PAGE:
Lights, Cameras, Action!

Or so the film mantra goes.

Dubai is definitely gearing up for some cinema action come next week, in the form of the much awaited Dubai International Film Festival (DIFF).

This year’s edition marks the 7th year of the festival’s run, and is scheduled for the 12th to the 19th of the month with a line-up of screenings even more varied than ever before. 157 films from 57 different countries will be paraded at DIFF’s 2010 edition, bragging a total of 41 world premieres, 13 international premieres, 58 ME premieres, and 32 Gulf premieres.

This celebrated film fete aims to place itself as the premier showcase for Arab cinema, with an interest in exhibiting talent from Africa, Asia and the rest of the world as well. So in order to give each film ‘market’ its due, the DIFF will be categorized under the following segments:

  • Muhr Award Screenings: In an effort to recognize and acknowledge budding film-talent, DIFF has established the Muhr Awards. Divided into Muhr Arab, Muhr AsiaAfrica and the most resent instalment the MuhrEmirati categories, the screenings will feature finalists from the 100’s of entries sent in for the competition (winners for which will be picked towards the end of the festival). Hot picks include The Philosopher starring Jean Reno, Bored an Emirati produced film, and Confessions, a Japanese-language film.
  • Rhythm & Reels: This segment serves to merge the two art forms of film and music, either through a line-up of music-themed movies or live music performances scheduled for after most screenings. Out of the 11 films (4 documentaries and 7 features) scheduled for this segment, the ones tipped to be more popular is a documentary on John Lennon of The Beatles fame, and the Arabic language Microphone which premiered at the Toronto International Film Festival.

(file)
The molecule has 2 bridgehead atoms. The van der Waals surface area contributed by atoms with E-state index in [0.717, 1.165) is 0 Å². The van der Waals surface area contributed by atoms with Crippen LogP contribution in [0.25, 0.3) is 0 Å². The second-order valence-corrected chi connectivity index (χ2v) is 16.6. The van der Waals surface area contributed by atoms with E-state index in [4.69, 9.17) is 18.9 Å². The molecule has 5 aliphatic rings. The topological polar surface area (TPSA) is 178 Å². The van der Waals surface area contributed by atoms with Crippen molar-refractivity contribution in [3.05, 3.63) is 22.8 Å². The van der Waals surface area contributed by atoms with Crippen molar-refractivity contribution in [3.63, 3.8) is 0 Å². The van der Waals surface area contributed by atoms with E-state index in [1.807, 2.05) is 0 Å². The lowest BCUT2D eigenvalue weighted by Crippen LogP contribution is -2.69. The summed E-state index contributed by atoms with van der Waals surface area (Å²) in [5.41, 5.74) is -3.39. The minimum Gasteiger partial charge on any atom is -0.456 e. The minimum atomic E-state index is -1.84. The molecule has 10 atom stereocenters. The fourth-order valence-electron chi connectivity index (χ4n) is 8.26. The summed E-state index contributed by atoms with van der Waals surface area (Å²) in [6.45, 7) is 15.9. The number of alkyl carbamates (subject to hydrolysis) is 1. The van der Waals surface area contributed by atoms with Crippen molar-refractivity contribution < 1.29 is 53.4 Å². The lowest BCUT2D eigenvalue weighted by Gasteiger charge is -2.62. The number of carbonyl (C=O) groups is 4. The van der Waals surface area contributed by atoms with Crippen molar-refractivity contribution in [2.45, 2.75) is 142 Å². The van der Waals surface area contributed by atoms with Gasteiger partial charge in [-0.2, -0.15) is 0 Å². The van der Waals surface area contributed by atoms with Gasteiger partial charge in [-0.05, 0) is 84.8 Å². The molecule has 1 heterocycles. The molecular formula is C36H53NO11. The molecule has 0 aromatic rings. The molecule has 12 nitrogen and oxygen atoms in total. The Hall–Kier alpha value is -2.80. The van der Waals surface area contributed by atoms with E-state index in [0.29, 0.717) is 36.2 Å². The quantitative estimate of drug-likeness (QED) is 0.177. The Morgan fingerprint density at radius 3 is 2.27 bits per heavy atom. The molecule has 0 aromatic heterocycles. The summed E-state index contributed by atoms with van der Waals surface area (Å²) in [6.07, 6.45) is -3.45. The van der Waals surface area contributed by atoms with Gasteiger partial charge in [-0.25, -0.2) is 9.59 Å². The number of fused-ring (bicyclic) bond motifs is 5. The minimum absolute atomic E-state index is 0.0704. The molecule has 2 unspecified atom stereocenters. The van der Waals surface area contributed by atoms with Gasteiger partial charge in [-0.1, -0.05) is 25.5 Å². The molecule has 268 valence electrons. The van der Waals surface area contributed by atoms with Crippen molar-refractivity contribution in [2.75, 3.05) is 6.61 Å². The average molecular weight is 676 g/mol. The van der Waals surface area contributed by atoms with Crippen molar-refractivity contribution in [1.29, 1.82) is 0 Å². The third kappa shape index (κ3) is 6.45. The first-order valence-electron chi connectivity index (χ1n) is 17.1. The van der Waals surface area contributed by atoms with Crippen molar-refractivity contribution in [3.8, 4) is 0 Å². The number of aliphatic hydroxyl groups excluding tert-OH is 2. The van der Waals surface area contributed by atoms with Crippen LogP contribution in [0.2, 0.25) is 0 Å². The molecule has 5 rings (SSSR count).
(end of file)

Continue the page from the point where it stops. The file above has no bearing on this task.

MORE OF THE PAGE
• Other segments include Cinema Of The World, Cinema for Children, Arabian Nights and a Celebration to Indian Cinema – each self-explanatory, but not to be side-lined nonetheless. The ones tipped to look out for here are 127 Hours, The Nutcracker in 3D, Baghdad Film School and An Unfinished Letter respectively.

So whether you’re up for a bout of comic relief, or more in the mood for an educational documentary.  Whether you prefer your films in the traditional English and Arabic languages, or would like to experiment with a foreign-language screening. Whichever your hankering, the festival has a little of everything to satiate even the most fussy of film-goers. And with the line-up scheduled over the span of the week (that too with more than one showing of each film), there looks to be no excuse to miss out.

And if being spoilt for movie choice doesn’t pique your palette, perhaps the A-list celebrity line-up scheduled to grace our sand-laced red carpet will have you lining up for tickets. With Colin Firth, Sean Penn, Jean Reno and Ayman Zeidan (among many others) on the high-profile menu, there’s bound to be a bevy of fans grabbing those passes off the shelves.

The schedule of screenings is now up on the DIFF website, with physical programmes being distributed strategically across the city.

Tickets for gala screenings are priced at Dhs 80 a piece, and regular tickets are being sold at Dhs 25 (special rates apply for students).

Film-goers are encouraged to buy their tickets as soon as possible, as the box office is known to sell-out fast.

Watch this space for an update on the most happening event of the year!

For more information on where to buy tickets or to have a look at the schedule, visit the Dubai International Film Festival’s official website www.dubaifilmfest.com

– Shaahima Fahim

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